States-parties: 13 total; Australia, Cook Islands, Fiji, Kiribati, Nauru, New Zealand, Niue, Papua New Guinea, Samoa, Solomon Islands, Tonga, Tuvalu, and Vanuatu.
Protocol ratification by nuclear-weapon states: Protocol II (negative security assurances) ratified by China, France, the United Kingdom, and the Soviet Union.[2] Protocol III (ban on nuclear testing in the nuclear-weapon-free zone) ratified by China, France, the United Kingdom, and the Soviet Union.[2]

The Treaty of Bangkok (Southeast Asia)

Opened for signature: December 15, 1995
Entered into force: March 27, 1997
State-parties: 10 total; Brunei Darussalam, Cambodia, Indonesia, Laos, Malaysia, Myanmar, Philippines, Singapore, Thailand, and Vietnam.
Protocol ratification by nuclear-weapon states: None.

The Treaty of Pelindaba (Africa)

Opened for signature: April 11, 1996
Entered into force: The treaty has not entered into force, but it will once 28 signatories have completed ratification. Eighteen of the 50 signatories have completed ratification.
States-parties: 0; Signatories that have ratified the treaty are Algeria, Botswana, Burkina Faso, Cote d'Ivoire, Equatorial Guinea, Gambia, Guinea, Kenya, Lesotho, Mali, Mauritania, Mauritius, Nigeria, South Africa, Swaziland, Togo, United Republic of Tanzania, and Zimbabwe.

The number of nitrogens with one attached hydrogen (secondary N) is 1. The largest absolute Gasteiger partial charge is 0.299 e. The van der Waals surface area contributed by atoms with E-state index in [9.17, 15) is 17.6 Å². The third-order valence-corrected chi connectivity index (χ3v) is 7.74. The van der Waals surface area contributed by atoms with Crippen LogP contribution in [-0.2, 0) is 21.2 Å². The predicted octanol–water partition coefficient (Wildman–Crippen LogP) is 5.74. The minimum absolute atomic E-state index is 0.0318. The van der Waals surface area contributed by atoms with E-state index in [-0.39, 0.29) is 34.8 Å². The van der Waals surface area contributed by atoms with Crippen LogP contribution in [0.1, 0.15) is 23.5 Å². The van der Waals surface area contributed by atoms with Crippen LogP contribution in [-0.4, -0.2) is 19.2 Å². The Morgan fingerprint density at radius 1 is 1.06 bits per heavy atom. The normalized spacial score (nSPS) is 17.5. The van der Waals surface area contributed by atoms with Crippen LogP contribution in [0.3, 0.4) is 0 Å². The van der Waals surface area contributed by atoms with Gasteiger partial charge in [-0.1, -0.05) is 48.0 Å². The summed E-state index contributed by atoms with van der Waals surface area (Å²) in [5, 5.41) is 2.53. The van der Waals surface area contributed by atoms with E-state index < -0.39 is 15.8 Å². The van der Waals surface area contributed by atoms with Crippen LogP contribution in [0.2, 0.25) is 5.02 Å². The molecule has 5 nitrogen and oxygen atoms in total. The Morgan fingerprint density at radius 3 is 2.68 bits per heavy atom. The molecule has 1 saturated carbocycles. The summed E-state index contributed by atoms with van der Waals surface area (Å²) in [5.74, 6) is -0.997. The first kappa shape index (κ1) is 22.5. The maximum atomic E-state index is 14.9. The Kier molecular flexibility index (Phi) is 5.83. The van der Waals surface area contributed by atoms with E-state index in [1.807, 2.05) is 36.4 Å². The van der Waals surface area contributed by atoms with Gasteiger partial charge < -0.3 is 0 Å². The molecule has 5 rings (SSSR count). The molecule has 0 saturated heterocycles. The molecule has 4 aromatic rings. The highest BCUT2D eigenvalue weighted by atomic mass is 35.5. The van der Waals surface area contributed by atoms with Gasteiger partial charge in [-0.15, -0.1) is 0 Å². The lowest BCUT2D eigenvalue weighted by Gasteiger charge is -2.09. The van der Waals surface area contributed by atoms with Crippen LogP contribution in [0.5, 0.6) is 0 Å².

Protocol ratification by nuclear-weapon states: Protocol I (negative security assurances) ratified by China, France, and the United Kingdom. Protocol II (ban on nuclear testing in the nuclear-weapon-free zone) ratified by China, France, and the United Kingdom.

Central Asian Nuclear-Weapon-Free Zone Treaty

On September 27, 2002, five Central Asian countries completed negotiations on the text of a treaty to establish a Central Asian nuclear-weapon-free zone. The agreement comes five years after Kazakhstan, Kyrgyzstan, Tajikistan, Turkmenistan, and Uzbekistan committed themselves to create such a zone encompassing their entire territories in the February 1997 Almaty Declaration. The five Central Asian countries have delayed officially signing the treaty because they are waiting for the five NPT-recognized nuclear-weapon states to endorse it. Although the nuclear-weapon states' approval is not required for the treaty to be opened for signature or enter into force, the Central Asian countries see it as desirable. The United States, France, and the United Kingdom have expressed some reservations about the treaty, including how it affects the shipment of fissile materials for building nuclear weapons through the zone and interacts with existing regional security pacts. There is also concern about the relationship between the treaty provision that the zone could be extended and the fact that countries bordering the zone have nuclear weapons or are thought to be pursuing them.


1. The treaty specified that the full zone would not enter into force until it was ratified by all states within the zones. That did not occur until Cuba ratified the treaty in 2002. However, the treaty permitted individual states to waive that provision and declare themselves bound by the treaty, which many did beginning in 1968.

2. Russia is recognized as inheriting the Soviet Union's treaty commitments.

Researched by Asma Khan, Scoville Fellow